Electromagnetic fields derived from the Hopf fibration first appeared in ref. 17, and were extended to propagating solutions by Rañada in refs 1, 18, 19. The construction was cast in terms of differential forms, which provide a natural way to map fields between spaces of differing dimensions. The resulting electric and magnetic fields have simple expressions:
where , and x,y,z,t are dimensionless multiples of a length scale a. Since both ∇ η and are perpendicular to lines of constant η, the magnetic field is tangential to lines of constant η. A similar argument holds for the electric field and ζ. The corresponding field lines are shown in Fig. 2.
As a first step in our investigation, we present a numerical study of the evolution of the field lines and energy density, shown in Fig. 2. The initially spherical energy density expands like an ‘opening umbrella’ with a preferred propagation direction (z) while preserving the Hopf structure. The propagation direction is set by the crossproduct of the electric and magnetic n lines (as defined in Fig. 1). The s fibre twists around the centre of energy density. The n fibre cuts through the maximum of energy density and its tangent on the z axis undergoes a rotation with an angle analogous to the Gouy phase shift of Gaussian beam optics^{20}.
To further characterize the physical properties of the field configuration, we compute the full set of conserved quantities that correspond to the known (conformal) symmetries of electromagnetism in free space (see Table 1). Note that all currents, when scaled by the energy density and the scale factor a, are integer multiples of one another; that the fields carry angular momentum along the propagation axis and that the momentum is a fraction of the energy, so the Hopf fields can be transformed via a Lorentz transformation to a rest frame, or to a counterpropagating frame, making them even more beamlike.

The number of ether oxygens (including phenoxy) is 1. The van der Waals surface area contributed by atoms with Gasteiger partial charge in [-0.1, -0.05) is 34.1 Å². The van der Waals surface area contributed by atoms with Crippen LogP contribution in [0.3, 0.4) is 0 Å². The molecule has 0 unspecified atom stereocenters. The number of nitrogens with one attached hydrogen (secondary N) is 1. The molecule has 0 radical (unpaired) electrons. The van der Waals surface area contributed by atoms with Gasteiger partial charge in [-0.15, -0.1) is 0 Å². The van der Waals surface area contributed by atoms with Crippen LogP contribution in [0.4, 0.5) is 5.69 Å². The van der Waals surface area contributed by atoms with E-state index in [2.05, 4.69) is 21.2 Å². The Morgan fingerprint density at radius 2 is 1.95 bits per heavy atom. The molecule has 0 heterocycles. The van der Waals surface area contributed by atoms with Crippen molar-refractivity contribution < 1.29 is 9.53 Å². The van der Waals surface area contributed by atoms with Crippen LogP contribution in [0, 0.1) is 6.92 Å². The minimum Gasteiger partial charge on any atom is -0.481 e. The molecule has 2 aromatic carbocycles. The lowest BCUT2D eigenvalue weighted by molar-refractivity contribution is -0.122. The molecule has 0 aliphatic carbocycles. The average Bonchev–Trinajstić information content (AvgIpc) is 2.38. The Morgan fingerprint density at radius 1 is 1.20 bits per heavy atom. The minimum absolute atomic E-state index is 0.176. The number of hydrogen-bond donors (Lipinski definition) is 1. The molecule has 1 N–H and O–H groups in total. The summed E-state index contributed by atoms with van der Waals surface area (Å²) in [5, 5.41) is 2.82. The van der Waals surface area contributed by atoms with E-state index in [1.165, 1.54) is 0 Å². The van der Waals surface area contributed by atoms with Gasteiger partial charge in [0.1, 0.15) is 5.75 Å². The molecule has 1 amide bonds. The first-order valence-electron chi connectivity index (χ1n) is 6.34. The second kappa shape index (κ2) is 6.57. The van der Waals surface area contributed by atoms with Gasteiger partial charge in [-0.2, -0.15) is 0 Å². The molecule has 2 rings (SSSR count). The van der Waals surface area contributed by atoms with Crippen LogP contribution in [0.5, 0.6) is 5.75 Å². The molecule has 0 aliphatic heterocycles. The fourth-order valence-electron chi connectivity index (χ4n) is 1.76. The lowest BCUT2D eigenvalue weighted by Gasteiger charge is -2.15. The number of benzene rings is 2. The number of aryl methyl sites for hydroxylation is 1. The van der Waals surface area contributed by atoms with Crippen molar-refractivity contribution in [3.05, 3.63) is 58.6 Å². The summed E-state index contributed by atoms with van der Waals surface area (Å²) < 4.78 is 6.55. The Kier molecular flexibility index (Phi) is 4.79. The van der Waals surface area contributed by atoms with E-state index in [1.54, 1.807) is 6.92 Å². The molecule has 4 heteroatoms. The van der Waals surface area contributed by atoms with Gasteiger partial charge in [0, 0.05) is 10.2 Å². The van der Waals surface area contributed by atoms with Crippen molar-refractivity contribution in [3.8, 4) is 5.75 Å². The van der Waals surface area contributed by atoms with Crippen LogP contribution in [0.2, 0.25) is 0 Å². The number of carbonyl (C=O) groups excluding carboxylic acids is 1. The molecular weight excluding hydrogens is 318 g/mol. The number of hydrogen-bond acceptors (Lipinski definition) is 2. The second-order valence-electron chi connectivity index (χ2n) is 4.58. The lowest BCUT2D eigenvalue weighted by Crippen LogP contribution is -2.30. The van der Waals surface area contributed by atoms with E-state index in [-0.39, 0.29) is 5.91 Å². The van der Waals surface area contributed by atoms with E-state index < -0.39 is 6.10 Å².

Though the linking number is also a conserved quantity for the solution under consideration, it does not correspond to a spacetime symmetry; rather, it is a topological invariant^{4}. Indeed, the linking number is not conserved for a general freespace electromagnetic field, but only for fields that satisfy
In the case of the Hopf fields defined in equation (2), E · B=0 guarantees the conservation of linking number.
For problems with spherical symmetry, a natural basis for representing electromagnetic fields is that of the vector spherical harmonics (VSPHs). Labelled by angularmomentum integers l≥1 and −l≤m≤l, wavevector k and polarization TE/TM (electric/magnetic field transverse to the radial direction), the vector potential A_{l m}(k,r) for the VSPHs is^{21}
where L=−i r×∇, Y_{l m} are spherical harmonics and f_{l}(k r) is a linear combination of the spherical Bessel functions j_{l}(k r), n_{l}(k r), determined by boundary conditions. In free space . A general freespace vector potential A(r,t) can be expressed in the spherical harmonic basis as
We present the decomposition of the Hopf electromagnetic field in this basis (see Supplementary Information, Methods S1), revealing the following remarkably simple structure:
the Hopf field is a superposition of TE and TM vector spherical harmonics corresponding to a single multipole (l=m=1), a relative phase factor i and an energy spectrum